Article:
Anya Shevtsova, 83, is sharing hand-woven 4m long red-and-white embroidered rushnik napkins with the public. Some are as old as their owner.
Anya’s mother used to weave on a wooden spinning wheel. Now, the wonderful items she created in the last century are drawing hundreds of visitors, who are happy to pay money to view them. In our 21st century world, her rushniks are a cultural treasure. On show at the UN headquarters and at the American Metropolitan, in New York, Montreal, Tokyo, Paris and Brussels, her skilfully embroidered napkins are admired worldwide.
Of course, almost every home in the village of Neglyubka (in the Gomel Region’s Vetka District) owns such treasures.
In the late 19th century, 3,500 villagers lived in Neglyubka; today, there are only around 800. It could be worse; another 59 villages in the district disappeared altogether after the Chernobyl disaster.
In the past, Neglyubka was famous for its harmonica makers; their last representative died not long ago. Its weavers remain, although their wheels tend to be stored in attics these days. They’re old, with stiff fingers and weak eyesight, so have long since given up their craft.
Every wedding features a ceremonial rushnik. In the past, newborn babies were laid upon their own embroidered cloth and would eventually have this buried with them. The rushnik is a talisman which still decorates icons and family portraits in many houses.
“Neglyubka has its own peculiar feature: three — rather than one — rushniks decorate the icon corner, which is viewed as the most beautiful part of the house,” explains Larisa Romanova, a leading research officer at the Vetka Folk Art Museum. It boasts the largest regional collection.
Each Neglyubka rushnik is unique. Anya shows us the ‘zhaluddzya’ and ‘kulachcha’ patterns, adding that she has never thought about their actual meaning. Ethnographers believe their motifs are sacred, explains Ms. Romanova, “The Neglyubka tradition is among the richest, with over 120 patterns. Meanwhile, ‘Cruchcha’ is one of the most popular, being 5000 years old. Our books on Dnieper Area Ornamentation can help you distinguish between these patterns. It was through rushniks that people demonstrated their understanding of life and time; those woven in the 1920-30s differ from late 20th century rushniks.”
“I also have many shirts which I can show you,” says granny Anya, taking wonderfully woven clothes from her wardrobe. Local senior citizens tell us that, many years ago, the head of the village forbade the wearing of such shirts at work, as such traditions were seen as unnecessary distractions: vestiges of the past. Interest in weaving then fell away.
Age of renaissance
In fact, some wheels continue spinning! Kostya Kulikov, 8, has been having lessons at Neglyubka’s Weaving Centre (established at the local House of Culture). The textiles club is teaching16 children, headed by Lyudmila Kovaleva. She notes that more boys are taking part than girls at the moment, being ‘keen to make gifts for their mothers for March 8th’.
I watch some of the girls skilfully inserting shuttles of red and white threads, then pushing the ‘steps’ to activate the loom. They spend an hour studying Neglyubka patterns. Acting Director Irina Kulaga tells us, “The Education Ministry has prepared a programme for us to follow in our handicraft lessons. Of course, we can adjust the number of hours devoted to weaving but we see no reason to do so: we’re dedicating three hours of club time and an optional extra hour. We also teach sewing and cooking and are seeing good results. This year, a rushnik woven by a couple of our tenth grade pupils was awarded second prize at the Kolyady Star Republican Contest. We also teach the history of traditional crafts and children undertaken their own research.”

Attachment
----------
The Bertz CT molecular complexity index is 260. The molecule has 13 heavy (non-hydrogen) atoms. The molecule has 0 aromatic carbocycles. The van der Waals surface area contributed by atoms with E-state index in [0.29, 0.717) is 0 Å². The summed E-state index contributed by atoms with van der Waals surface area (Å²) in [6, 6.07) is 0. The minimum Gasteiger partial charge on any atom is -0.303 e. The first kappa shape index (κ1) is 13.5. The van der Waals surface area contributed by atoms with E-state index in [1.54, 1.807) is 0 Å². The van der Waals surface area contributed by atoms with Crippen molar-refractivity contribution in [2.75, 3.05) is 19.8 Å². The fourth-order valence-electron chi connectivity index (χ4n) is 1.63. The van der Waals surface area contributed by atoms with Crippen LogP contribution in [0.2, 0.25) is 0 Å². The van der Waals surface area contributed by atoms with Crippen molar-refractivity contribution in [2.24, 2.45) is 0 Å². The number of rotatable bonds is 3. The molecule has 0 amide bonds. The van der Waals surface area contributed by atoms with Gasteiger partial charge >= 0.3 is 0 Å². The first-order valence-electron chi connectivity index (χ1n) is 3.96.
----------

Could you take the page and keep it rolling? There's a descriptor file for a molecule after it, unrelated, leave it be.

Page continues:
Everything could have developed differently if a branch of the Gomel Artware Factory had continued operating in Neglyubka — as in the early 1990s. It became a vocational training centre, with past employees remaining, but the sewing facility closed, as it no longer made a true profit. It’s undecided whether it will re-launch, explains the Deputy Chairman of the Vetka District Executive Committee, Sergey Konchits. He tells us, “The factory may reopen if rushniks come back into fashion, enjoying demand. In the meantime, it’s not reasonable for us to simply build up a stock of unsold products. Wise promotion may help increase demand, so we’re exploring this at present.”
The Director of the Gomel Regional Folk Art Centre, Nikolay Shemshenya, notes, “Neglyubka weavers create exclusive napkins which are hand made; they are in a different realm to factory made items.”
Interestingly, Vetka children have helped spread the presence of the local rushniks across Western Europe, having brought them as gifts for many years after the Chernobyl disaster, during their recuperation in Italy, Germany and Holland. Those from the Gomel Region understand that it’s vital to show Neglyubka’s unique pieces across Belarus and abroad, to help revive this wonderful craft and launch industrial production. The First Deputy Head of the Gomel Regional Executive Committee’s Culture Department, Olga Antonenko, believes that the first step has already been taken, with Neglyubka last year hosting a regional festival of Belarusian rushniks for the first time.
By Dmitry Umpirovich
Desire to‘read’ rushnik
[b]Anya Shevtsova, 83, is sharing hand-woven 4m long red-and-white embroidered rushnik napkins with the public. Some are as old as their owner.[/b]Anya’s mother used to weave on a wooden spinning wheel. Now, the wonderful items she created in the last century are drawing hundreds of visitors, who are happy to pay money to view them. In our 21st century world, her rushniks are a cultural treasure. On show at the UN headquarters and at the American Metropolitan, in New York, Montreal, Tokyo, Paris and Brussels, her skilfully embroidered napkins are admired worldwide.